Oregon Family Law:

“Mr. Bradley helped us to obtain full custody of our grandchild. He is an outstanding lawyer, and we highly recommend him.”

˜ The Hopkins Family

Grandparents’ Rights

It has become increasingly difficult for grandparents to be awarded custody of, or parenting time with, their grandchildren. Oregon Revised Statute 109.119 controls this issue. Generally, grandparents have the right to see their grandchildren if they can show that the child’s parents do not act in the child’s best interests.

To be granted custody of your grandchildren, you must have had a “parent-child” relationship within the last six months. That means that you provided food, clothing, shelter, care and other things normally provided by a parent.

To be granted parenting time, you must have had an “ongoing personal relationship” with your grandchild for at least a year, through “interaction, companionship, interplay and mutuality.” That means that you had regular contact with your grandchild, played with them, enjoyed them, and that they enjoyed you.

The biggest hurdle is a requirement that the custodial parent not act in the best interests of the minor child. For custody cases, you must overcome a presumption that a parent acts in the best interests of their child by a preponderance of the evidence (more than 50%). For parenting cases, you must overcome that presumption by clear and convincing evidence.

Some of the factors a court examines to determine whether a parent acts in the best interests of their child in parenting time cases are:

  1. You have recently been the child’s primary caretaker;
  2. Circumstances detrimental to your grandchild exist if you are not granted parenting time;
  3. The legal parent has fostered, encouraged, or consented to the relationship between you and your grandchild;
  4. Granting you parenting time would not substantially interfere with the legal parent’s role as a custodial parent; and...
  5. The legal parent has unreasonably denied or limited contact between you and your grandchild.

(Note that it is likely that either factors 3 or 5 exist since they appear to be mutually exclusive).

Some of the factors a court examines to determine whether a parent acts in the best interest of their child when you are seeking custody of your grandchild are:

  1. The legal parent is unwilling or unable to adequately care for the child;
  2. The third party is, or recently has been, the child’s primary caretaker;
  3. Circumstances detrimental to your grandchild exist if you are not granted custody;
  4. The legal parent has fostered, encouraged, or consented to the relationship between you and your grandchild; and...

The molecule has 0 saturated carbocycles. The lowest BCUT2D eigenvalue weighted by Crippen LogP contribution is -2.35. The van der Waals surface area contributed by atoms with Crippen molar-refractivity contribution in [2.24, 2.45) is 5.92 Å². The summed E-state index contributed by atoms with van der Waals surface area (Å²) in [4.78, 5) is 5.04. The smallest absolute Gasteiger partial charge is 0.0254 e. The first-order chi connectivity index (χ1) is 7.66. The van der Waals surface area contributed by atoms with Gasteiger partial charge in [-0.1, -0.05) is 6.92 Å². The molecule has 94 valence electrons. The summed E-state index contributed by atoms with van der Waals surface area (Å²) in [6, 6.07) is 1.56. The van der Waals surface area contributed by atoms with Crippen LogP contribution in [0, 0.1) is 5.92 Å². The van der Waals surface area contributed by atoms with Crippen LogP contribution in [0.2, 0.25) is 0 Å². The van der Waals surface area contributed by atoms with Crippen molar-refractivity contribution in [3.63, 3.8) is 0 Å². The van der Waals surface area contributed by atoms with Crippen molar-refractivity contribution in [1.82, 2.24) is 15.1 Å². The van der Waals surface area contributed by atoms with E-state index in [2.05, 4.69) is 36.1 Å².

5. The legal parent has unreasonably denied or limited contact between you and your grandchild.

As you no doubt noticed, the factors for being granted custody are similar to the factors for being granted parenting time.

Unfortunately, the Oregon Court of Appeals has said that these factors are examples only. Thus, you could show the existence of all factors and still not overcome the presumption that the legal parent acts in the best interests of their child. Or, you could overcome that presumption by not showing the existence of any of these factors. Thus, a court is given great discretion in making these determinations.

It has been my experience, based on trials and on decisions by the Court of Appeals, that winning these cases is unlikely unless the court appoints someone to conduct an "independent custody or parenting time" evaluation. Those are typically done by psychologists or licensed clinical social workers and cost between $2,500 and $5,000.

The same rules that apply to grandparents apply to others who have developed close relationships with minor children. In the past, I helped an unrelated family obtain custody of a young girl because one parent consented and the other parent was determined to not have sufficient skill to be an effective parent. I also helped a grandmother and grandfather obtain custody of their grandchild.

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We have represented hundreds of family law clients and would be honored to represent you. Call us at 541.344.3446 for your free consultation

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